- We, humans, are responsible for all the actions we take and the choices we make. If we make balanced choices that promote harmony and connectivity, we can attain and maintain good health.
- Any imbalance in our life causes a lack of harmony, which makes us vulnerable to ailments.
- Our lifestyle often disrupts our initial balance. Choices about relationships, profession, exercise, and diet all have the potential to create emotional, spiritual, or physical imbalances.
- If we retain the balance by interacting with the environment in a wholesome and effective manner, we will remain healthy.
- We are initially connected to the people surrounding us, including ourselves, our immediate environment, and the universe. This balanced connectivity ensures personal wellbeing.
- There is a deep link between the self and the surrounding environment.
- All things in the universe – living and non-living both are linked together. Indeed, everything in the universe is, in fact, made of the same five basic building blocks or natural elements – earth, water, fire, air, and space.
The Ayurvedic concepts of Doshas and Prakruti
Ayurvedic philosophy maintains that individuals are born with a particular constitution, known as the Prakruti. Established at the conception, Prakruti is viewed as a unique combination of psychological and physical characteristics affecting the way each individual functions.
During the course of life, a person’s underlying Prakruti remains the same. However, internal and external environmental factors like lifestyle choices, diet, seasonal changes, and even day and night, influences one’s Prakruti. Ayurveda puts great prominence on inhibition of disease and recommends maintaining health by following daily and periodic routines that create balance.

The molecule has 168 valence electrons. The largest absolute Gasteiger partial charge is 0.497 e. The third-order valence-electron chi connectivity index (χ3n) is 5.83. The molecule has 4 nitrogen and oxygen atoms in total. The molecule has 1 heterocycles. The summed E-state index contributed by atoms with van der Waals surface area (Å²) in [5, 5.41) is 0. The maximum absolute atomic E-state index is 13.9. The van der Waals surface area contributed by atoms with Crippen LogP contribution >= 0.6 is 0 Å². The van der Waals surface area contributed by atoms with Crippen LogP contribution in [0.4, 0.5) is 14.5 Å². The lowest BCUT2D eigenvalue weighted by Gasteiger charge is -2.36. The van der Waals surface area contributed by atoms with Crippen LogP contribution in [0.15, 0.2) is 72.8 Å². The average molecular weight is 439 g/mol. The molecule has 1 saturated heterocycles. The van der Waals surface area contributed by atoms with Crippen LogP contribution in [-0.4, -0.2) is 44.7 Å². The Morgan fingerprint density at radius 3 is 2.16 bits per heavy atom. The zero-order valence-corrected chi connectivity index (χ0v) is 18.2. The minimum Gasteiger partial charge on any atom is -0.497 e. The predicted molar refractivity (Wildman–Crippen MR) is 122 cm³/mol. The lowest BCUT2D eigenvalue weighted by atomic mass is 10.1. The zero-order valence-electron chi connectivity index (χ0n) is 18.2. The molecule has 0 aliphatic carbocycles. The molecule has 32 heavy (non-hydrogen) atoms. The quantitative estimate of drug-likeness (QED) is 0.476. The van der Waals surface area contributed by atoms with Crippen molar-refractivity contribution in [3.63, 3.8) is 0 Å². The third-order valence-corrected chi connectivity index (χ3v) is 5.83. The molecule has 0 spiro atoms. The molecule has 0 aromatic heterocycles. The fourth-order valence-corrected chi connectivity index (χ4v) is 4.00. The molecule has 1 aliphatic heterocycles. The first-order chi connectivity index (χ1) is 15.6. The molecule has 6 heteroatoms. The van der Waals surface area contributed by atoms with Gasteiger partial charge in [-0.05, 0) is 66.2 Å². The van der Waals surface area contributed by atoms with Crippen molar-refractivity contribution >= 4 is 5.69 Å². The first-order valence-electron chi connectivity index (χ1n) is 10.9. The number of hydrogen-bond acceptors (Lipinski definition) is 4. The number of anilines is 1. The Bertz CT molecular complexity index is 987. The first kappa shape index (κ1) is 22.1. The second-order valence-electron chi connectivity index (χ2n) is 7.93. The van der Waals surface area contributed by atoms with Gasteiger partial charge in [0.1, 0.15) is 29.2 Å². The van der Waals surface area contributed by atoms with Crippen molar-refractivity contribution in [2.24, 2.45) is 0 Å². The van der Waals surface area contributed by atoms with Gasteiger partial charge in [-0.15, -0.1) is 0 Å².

Moreover, Doshas form important characteristics of the Prakruti. The three qualities, also known as the Doshas, include Kapha, Pitta, and Vata. They all have a certain impact on our bodily functions.
Scholars of the ancient Ayurvedic medicine consider that each individual has a distinct, tailored steadiness of the three Doshas. These Doshas are repetitively fluctuating and are influenced by exercising, eating, and relating to others.
Adherents of Ayurveda believe that an imbalance in a Dosha produces symptoms related to that particular Dosha, and these symptoms are different from the symptoms of another Dosha imbalance.
For example, A Vata person is enthusiastic and lively, lean, and slim. When in balance, the person is collective and creative. However, when there is an imbalance, the person might experience nervous disorders like anxiety, among other complications.
When a Pitta person is in balance, he/she is naturally fiery in nature. However, if there is an imbalance, the individual might suffer from an acidic stomach or a prickly rash.
There are several factors that can cause Dosha imbalance. These factors may include germs, chemicals, too little or too much mental or physical exertion, or even poor diet.
The ancient practice of Ayurveda has helped millions of people create healthier lifestyles. Ayurveda practitioners had developer numerous surgical procedures and medicinal preparations from the start of the Common Era. It places great significance on prevention and encourages the preservation of health through close attention to balance in life.